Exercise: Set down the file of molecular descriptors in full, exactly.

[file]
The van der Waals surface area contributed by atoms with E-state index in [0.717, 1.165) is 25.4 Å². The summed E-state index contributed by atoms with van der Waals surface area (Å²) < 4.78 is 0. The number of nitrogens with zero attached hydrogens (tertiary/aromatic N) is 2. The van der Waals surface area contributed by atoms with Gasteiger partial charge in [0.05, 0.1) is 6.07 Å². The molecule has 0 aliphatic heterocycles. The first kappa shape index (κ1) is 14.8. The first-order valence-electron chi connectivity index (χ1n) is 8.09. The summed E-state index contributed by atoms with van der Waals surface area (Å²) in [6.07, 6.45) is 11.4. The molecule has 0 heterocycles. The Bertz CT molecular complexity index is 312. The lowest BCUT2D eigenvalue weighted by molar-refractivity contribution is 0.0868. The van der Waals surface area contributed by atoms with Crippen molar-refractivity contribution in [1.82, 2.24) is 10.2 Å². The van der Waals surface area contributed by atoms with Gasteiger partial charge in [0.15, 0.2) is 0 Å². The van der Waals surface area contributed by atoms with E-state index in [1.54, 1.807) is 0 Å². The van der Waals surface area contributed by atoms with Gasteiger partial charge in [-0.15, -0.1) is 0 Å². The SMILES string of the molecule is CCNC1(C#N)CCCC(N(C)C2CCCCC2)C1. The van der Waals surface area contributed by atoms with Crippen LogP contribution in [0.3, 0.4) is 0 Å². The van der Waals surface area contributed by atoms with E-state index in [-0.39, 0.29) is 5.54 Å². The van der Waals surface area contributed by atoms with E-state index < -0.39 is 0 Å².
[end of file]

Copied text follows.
The van der Waals surface area contributed by atoms with E-state index in [0.717, 1.165) is 25.4 Å². The summed E-state index contributed by atoms with van der Waals surface area (Å²) < 4.78 is 0. The number of nitrogens with zero attached hydrogens (tertiary/aromatic N) is 2. The van der Waals surface area contributed by atoms with Gasteiger partial charge in [0.05, 0.1) is 6.07 Å². The molecule has 0 aliphatic heterocycles. The first kappa shape index (κ1) is 14.8. The first-order valence-electron chi connectivity index (χ1n) is 8.09. The summed E-state index contributed by atoms with van der Waals surface area (Å²) in [6.07, 6.45) is 11.4. The molecule has 0 heterocycles. The Bertz CT molecular complexity index is 312. The lowest BCUT2D eigenvalue weighted by molar-refractivity contribution is 0.0868. The van der Waals surface area contributed by atoms with Crippen molar-refractivity contribution in [1.82, 2.24) is 10.2 Å². The van der Waals surface area contributed by atoms with Gasteiger partial charge in [0.15, 0.2) is 0 Å². The van der Waals surface area contributed by atoms with E-state index in [1.54, 1.807) is 0 Å². The van der Waals surface area contributed by atoms with Gasteiger partial charge in [-0.15, -0.1) is 0 Å². The SMILES string of the molecule is CCNC1(C#N)CCCC(N(C)C2CCCCC2)C1. The van der Waals surface area contributed by atoms with Crippen LogP contribution in [0.3, 0.4) is 0 Å². The van der Waals surface area contributed by atoms with E-state index in [-0.39, 0.29) is 5.54 Å². The van der Waals surface area contributed by atoms with E-state index < -0.39 is 0 Å².